Indiana University really should stop pestering me for revenue. When their cheerful little phone marketing coeds call up, I just tell them I'm unemployed and can't help them out. They get embarassed for me, and hang up pretty quickly, which is what I want them to do.
As far as I can see, we had a business contract, which was fulfilled, completed, finished, and now we are done. They supplied me with a degreed certification, stating that I was vaguely qualified for some type of occupation, and I (ahem, my parents and I) supplied them with monetary reimbursement, and really, that should be the end of that.
I'm not entirely satisfied with my education. I started out with an art scholarship when I entered college. I came out the other end with a degree in mathematics. I'd prefer to think I don't know how that happened, but, of course I do.
Primarily, it's because I'm lazy.
"Lazy?!" you exclaim, perhaps with a husky little uplifted squeak at the end, which you know I find so endearing, "but math is HARD! How can you call yourself lazy?"
Well, let me explain. When you are taught higher mathematics (calculus and up), you are shown a big bag of tools. And at first it all looks very confusing and intimidating, because the tools are all mixed up in the bag and you are not quite sure what each of them does. But as you go along, the tools are laid out one by one. The function and purpose of each is made clear, and it turns out that the tool itself, and how to use it, is not all that hard to grasp, once it is explained.
It actually turns out that the hardest part of learning higher mathematics is algebra. What is x? Well, x can be any number. You can plug any number into x and solve stuff like x2 - 2x +2.
Once you've got algebra figured out, most of higher math falls into place. It is just repeating rules you've already learned, and usually through rote learning. The hard part of picking up algebra is something that we've all learned, or were supposed to learn, at a much younger age. It's when we learn to move from thinking about things in concrete terms to abstractions.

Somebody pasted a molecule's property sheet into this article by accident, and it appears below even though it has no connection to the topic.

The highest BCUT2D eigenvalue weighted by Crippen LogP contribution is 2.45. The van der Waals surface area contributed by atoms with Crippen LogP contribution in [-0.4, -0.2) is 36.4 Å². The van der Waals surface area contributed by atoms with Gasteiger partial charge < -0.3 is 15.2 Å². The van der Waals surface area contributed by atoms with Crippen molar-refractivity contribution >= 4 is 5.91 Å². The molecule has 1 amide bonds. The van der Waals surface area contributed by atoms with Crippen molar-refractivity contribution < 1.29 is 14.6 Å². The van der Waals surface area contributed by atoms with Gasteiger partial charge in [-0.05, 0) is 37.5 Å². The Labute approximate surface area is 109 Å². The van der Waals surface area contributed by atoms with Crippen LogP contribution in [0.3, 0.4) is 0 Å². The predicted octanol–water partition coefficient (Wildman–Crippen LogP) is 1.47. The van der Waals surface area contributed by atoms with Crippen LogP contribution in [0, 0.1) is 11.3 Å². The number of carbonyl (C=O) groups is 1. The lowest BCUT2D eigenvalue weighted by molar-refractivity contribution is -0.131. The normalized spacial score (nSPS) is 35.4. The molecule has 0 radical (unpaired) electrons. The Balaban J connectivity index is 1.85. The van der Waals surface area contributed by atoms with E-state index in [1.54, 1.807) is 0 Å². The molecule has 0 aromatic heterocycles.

This is not to say doing higher math isn't hard. The actual hard part is knowing when to use the tools that a situation calls for. When should you, metaphorically speaking, use a screwdriver instead of a hammer.
That capacity actually has nothing to do with mathematics. It has more to do with a certain style of thinking.
One of the best books I ever read was entitled "The Art of Probability" by Richard W. Hamming. The book is primarily devoted to probability, but I found, over the years, that the scope and importance extended well beyond this limited field, well, beyond math and physics, into, really a realm of thought and into an actual lifestyle. Reading Hamming over and over again, I came to finally understand this quote (you may, if you wish, substitute whatever activity you find important in your life for the word "probability", and then, perhaps, it makes sense):
"Probability theory provides a way, indeed a style, of thinking about such problems and situations... This style of thinking is an art and is not easy to master; both the historical evidence based on its late development, and the experience of current teaching, show that much careful thinking on the student's part is necessary before probability becomes a mental habit".
What I got from this is, a slow and measured examination of assumptions, and the resulting consequences of their adoption, is a far harder mental task than mere formal manipulation and rote repetition of logical and reasonable arguments.
In other words, cutting though the bullshit is an art form.